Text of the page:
Difference between revisions of "Create a Mod"

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== Overview of 'Create a Mod' ==
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{{otherlang2
The 'Create a Mod' button is accessible through the [[Source SDK]] software available through STEAM to all owners of Half-Life 2 or another primary Source engine product.  This button does exactly as the name implies, it allows you to create a modiifcation of the Half-Life 2 game or of the Source engine itself.  This is only a stepping stone application really and the hard work that generally goes into a successful modification is still left up to you.  This button will generate the basic framework for you to work with, allowing you to dable in the code, the models and the worlds of Half-Life 2 to create your own interesting world.
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| fr = Create_a_Mod:fr
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| ru = Create_a_Mod:ru
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| hu = Create_a_Mod:hu
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| es = Create_a_Mod:es
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| pl = Create_a_Mod:pl
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| zh-cn= Create_a_Mod:zh-cn
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}}
  
== The Setup Sequence ==
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{{toc-right}}
===Step 1. The Choice===
 
[[Image:sourcesdk1.JPG|thumb|250px|The SourceSDK Window]]
 
  
After double clicking ''Create a Mod'' from within the SourceSDK application, you will be presented with four options.  You can either modify [http://developer.valvesoftware.com/wiki/Half-Life_2 Half-Life 2 Single Player], [http://developer.valvesoftware.com/wiki/Half-Life_2_Deathmatch Half-Life 2 Multiplayer], Start a mod from scratch or utilize the [http://developer.valvesoftware.com/wiki/Installing_and_Debugging_the_Source_Code Source Code] only.  The screen that these options are presented are is as follows.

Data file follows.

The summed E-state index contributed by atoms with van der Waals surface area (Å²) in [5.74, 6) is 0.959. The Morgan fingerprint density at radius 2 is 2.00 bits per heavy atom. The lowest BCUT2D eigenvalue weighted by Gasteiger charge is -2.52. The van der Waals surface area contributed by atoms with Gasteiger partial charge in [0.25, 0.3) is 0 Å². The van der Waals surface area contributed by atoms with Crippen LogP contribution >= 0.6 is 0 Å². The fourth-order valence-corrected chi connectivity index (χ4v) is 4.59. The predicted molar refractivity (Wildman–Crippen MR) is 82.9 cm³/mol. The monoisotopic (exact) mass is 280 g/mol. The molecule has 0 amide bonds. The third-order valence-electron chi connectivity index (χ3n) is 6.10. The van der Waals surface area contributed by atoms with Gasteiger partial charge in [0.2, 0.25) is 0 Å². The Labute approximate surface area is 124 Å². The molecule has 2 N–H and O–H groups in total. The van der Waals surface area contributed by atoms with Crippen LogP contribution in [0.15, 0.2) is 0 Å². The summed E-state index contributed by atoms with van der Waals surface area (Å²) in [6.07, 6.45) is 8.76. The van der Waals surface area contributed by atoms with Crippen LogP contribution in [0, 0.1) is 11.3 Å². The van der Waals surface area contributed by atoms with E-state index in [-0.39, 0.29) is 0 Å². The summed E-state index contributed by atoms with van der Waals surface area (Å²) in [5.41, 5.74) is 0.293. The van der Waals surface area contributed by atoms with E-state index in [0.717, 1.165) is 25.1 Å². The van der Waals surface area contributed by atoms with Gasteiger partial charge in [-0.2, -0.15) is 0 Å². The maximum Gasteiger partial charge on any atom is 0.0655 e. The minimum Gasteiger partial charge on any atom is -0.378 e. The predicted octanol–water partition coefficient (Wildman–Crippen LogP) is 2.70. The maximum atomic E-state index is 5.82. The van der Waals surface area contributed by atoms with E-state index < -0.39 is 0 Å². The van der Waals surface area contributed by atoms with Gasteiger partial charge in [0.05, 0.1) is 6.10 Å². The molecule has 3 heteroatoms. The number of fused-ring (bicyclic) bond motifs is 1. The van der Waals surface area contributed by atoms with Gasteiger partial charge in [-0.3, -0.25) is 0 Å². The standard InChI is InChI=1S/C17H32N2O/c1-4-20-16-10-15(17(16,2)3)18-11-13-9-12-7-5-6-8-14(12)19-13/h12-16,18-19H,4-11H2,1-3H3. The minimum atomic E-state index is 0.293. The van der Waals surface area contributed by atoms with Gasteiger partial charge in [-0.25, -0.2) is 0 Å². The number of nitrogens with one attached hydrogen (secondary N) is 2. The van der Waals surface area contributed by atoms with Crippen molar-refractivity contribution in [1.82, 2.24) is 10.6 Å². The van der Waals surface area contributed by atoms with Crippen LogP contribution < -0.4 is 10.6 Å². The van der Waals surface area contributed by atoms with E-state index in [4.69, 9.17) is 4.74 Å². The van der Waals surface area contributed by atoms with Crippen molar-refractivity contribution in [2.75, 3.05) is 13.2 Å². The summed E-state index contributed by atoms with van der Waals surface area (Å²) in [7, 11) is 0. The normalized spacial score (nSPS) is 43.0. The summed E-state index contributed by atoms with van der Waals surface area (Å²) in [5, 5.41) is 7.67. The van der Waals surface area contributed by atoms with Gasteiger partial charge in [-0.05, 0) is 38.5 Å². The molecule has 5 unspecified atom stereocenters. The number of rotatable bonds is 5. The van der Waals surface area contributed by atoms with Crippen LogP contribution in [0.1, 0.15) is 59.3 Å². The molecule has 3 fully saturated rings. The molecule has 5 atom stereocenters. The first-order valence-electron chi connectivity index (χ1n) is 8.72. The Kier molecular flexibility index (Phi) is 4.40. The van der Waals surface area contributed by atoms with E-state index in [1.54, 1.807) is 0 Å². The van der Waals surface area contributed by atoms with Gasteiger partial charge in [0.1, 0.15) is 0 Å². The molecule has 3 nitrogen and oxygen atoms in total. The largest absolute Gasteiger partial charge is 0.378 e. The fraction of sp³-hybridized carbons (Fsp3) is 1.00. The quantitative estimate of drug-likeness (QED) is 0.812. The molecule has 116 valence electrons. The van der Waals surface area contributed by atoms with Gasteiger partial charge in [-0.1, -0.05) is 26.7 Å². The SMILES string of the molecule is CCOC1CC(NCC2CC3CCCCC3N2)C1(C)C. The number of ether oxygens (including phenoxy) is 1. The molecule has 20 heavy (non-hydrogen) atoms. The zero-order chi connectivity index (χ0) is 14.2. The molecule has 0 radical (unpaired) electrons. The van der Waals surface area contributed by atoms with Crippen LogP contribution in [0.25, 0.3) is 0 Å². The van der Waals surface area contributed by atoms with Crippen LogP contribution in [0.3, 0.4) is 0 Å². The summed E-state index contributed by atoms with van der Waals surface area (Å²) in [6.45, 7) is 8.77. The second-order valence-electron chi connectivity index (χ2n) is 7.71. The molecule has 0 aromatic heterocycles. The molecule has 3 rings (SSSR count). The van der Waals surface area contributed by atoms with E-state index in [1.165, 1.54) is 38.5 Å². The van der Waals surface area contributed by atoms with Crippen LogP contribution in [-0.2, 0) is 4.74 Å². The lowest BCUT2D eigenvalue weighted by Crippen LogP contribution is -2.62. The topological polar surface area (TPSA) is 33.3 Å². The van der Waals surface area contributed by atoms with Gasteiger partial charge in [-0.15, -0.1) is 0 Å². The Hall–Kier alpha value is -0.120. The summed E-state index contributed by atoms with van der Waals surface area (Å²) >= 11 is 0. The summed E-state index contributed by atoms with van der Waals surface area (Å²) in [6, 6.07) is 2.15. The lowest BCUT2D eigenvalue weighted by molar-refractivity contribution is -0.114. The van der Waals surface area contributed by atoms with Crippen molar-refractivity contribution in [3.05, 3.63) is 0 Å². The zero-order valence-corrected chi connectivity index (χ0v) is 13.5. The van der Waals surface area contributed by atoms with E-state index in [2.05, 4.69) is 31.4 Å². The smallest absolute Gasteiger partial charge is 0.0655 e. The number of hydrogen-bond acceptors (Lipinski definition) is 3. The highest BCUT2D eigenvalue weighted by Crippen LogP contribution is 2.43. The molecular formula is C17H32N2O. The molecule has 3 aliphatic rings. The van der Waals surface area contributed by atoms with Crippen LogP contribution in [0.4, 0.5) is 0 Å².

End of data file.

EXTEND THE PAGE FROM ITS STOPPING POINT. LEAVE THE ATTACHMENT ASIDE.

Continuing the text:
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The '''Create a Mod''' wizard automates the process of creating a Source mod. It:
  
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* Creates a new mod under <code>steamapps\SourceMods\</code>
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* Installs a copy of the source code, with associated Visual Studio Project File
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* Creates a Game Configuration for your mod in the [[Source_SDK| Source SDK]]
  
[[Image:createamod1.JPG]]
 
  
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{{Note|You will need to restart Steam for a new mod to appear in your library.}}
  
The following steps will depend on which option you select.  If you selected '''Modify Half-Life 2 Single Player''', '''Modify Half-Life 2 Multiplayer''' or '''Start a mod from scratch (advanced users only)''', go to step 2.  If you selected '''Source code only (advanced users only)''', go to step 4.
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== Engine branch ==
  
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Before starting a mod you need to choose which version of Source you will use. Change the SDK's engine version to the one you want.
  
===Step 2. Directories & Mod Name===
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; [[Source 2006]]
At this screen you will be prompted to enter the directory you would like to install the mod as well as the mods name. The first box will contain all of the source files that you will use to construct your mod project.  This name can be anything you like, but lets start it simple and enter the title "C:\mymod-source". Into the mod name line enter "My Mod". Click next when you are ready.
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: '''Outdated''' - Original [[Half-Life 2: Episode One]] mod. Only included for backwards compatibility reasons.